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Michigan foreclosure extension bills move from committee
LANSING, Mich. (12/6/11)--The Michigan Credit Union League (MCUL) is advocating for reforms to the state's foreclosure process. A package of Michigan bills that would extend the 90-day foreclosure law for an additional three years is moving on to the full state House after being voted out of the state's House Banking and Financial Services Committee.

The changes to the framework for the 90-day delay include clearer timelines on which actions must occur at certain points during the process for lenders and borrowers. That will allow a lender to proceed immediately to foreclosure if a borrower is unresponsive to requests for certain documents, MCUL said (Michigan Monitor Dec. 5)

Other changes include: holding borrowers responsible for damaging the property during the redemption period; and reducing the redemption period for properties larger than three acres to six months from one year, if the property is not for agricultural use. MCUL supports those changes in three House bills.

MCUL also is advocating in the package a shortened redemption period for loans held in portfolio. HB 5176, introduced by State Rep. Rick Olson (R-Saline), will help offset the burden of adding 90 days to the foreclosure process by reducing the redemption period on portfolio loans by 90 days. It's part of the four-bill package approved by the House committee Wednesday.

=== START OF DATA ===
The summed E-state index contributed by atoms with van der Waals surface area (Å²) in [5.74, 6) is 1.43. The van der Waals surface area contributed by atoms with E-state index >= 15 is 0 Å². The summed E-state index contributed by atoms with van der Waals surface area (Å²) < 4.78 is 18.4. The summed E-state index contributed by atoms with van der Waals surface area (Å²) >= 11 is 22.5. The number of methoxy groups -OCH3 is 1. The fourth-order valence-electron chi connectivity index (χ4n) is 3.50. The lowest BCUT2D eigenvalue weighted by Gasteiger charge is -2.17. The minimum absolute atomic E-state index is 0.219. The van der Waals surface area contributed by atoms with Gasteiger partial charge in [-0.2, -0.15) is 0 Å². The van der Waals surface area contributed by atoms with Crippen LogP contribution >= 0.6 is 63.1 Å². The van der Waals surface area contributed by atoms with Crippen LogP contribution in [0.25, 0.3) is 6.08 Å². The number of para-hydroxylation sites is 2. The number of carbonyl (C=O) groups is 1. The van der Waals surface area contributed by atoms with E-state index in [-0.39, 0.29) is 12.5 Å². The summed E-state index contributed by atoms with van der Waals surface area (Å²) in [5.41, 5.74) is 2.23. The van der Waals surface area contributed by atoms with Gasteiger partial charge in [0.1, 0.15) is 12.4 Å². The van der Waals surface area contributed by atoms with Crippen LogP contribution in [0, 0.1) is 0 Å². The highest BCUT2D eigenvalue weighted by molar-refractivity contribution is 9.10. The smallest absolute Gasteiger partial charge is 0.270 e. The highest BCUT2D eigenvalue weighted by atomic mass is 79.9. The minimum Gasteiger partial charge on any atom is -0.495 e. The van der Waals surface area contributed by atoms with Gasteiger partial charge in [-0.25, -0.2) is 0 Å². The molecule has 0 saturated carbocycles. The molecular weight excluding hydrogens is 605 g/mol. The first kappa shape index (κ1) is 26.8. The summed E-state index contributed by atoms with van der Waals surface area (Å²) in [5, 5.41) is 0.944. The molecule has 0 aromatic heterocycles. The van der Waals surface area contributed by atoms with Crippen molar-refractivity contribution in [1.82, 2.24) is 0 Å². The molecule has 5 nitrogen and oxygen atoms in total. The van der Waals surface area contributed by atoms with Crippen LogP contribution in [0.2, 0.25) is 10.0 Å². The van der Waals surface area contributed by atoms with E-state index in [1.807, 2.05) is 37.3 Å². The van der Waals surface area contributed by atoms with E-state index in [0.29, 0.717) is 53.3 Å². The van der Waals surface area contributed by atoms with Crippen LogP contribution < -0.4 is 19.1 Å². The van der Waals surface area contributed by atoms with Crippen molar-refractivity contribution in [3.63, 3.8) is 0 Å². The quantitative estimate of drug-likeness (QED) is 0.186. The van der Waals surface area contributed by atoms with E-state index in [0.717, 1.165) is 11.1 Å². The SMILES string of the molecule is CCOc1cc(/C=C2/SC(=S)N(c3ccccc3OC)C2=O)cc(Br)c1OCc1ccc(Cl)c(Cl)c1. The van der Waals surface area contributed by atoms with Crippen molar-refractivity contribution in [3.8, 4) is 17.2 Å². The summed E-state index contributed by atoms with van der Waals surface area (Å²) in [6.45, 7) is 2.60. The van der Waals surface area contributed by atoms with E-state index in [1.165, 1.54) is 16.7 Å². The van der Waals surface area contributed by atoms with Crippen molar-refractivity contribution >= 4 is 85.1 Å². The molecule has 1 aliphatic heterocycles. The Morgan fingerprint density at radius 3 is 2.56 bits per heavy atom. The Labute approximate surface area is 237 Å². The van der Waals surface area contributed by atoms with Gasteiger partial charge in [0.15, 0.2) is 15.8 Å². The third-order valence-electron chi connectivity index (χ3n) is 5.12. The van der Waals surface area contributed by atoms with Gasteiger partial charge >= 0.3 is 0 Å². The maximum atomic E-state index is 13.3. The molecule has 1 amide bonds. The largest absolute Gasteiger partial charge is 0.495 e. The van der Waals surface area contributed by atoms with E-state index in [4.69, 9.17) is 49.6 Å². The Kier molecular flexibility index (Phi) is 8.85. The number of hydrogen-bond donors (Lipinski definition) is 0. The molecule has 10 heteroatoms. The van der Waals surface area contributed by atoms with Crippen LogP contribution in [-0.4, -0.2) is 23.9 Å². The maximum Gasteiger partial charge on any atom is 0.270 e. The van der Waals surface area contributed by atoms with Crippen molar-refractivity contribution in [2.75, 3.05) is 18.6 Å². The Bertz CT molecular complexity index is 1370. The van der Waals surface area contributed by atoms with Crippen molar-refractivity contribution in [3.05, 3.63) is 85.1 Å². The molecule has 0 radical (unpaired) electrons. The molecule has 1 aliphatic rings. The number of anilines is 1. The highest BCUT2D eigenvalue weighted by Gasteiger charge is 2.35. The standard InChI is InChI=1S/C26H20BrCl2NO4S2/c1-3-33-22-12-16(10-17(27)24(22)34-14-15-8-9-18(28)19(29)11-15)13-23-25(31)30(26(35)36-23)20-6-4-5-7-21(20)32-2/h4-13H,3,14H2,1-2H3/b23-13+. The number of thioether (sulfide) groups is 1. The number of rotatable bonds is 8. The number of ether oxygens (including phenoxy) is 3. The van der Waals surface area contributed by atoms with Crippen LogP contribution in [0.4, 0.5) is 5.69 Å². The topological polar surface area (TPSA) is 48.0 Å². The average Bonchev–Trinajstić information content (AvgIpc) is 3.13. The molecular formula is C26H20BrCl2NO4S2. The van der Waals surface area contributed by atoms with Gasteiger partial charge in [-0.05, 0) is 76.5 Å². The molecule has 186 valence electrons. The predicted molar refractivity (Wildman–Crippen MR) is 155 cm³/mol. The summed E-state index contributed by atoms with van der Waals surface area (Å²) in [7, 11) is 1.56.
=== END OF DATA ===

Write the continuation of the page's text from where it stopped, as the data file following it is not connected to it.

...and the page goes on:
The Michigan Foreclosure Taskforce, representing housing counselors and consumers in the foreclosure process, is opposed to HB 5176. The taskforce claims the bill is unfair to homeowners because it will create two different redemption periods for homeowners based on whether they have a portfolio or non-portfolio loan, MCUL said.

The redemption periods differ for portfolio loans versus non-portfolio loans, but MCUL said that lenders who hold the loan in portfolio will engage in more communication early in the pre-foreclosure process to avoid foreclosure. Additional time is not necessary when a modification cannot be made and all avenues have been exhausted to try to keep a borrower in the home, MCUL said.

Also, the current foreclosure process has several different redemption periods depending on if a property is abandoned, and is or more or less than three acres. Having different timelines for people to redeem their property is not a new concept, MCUL said.


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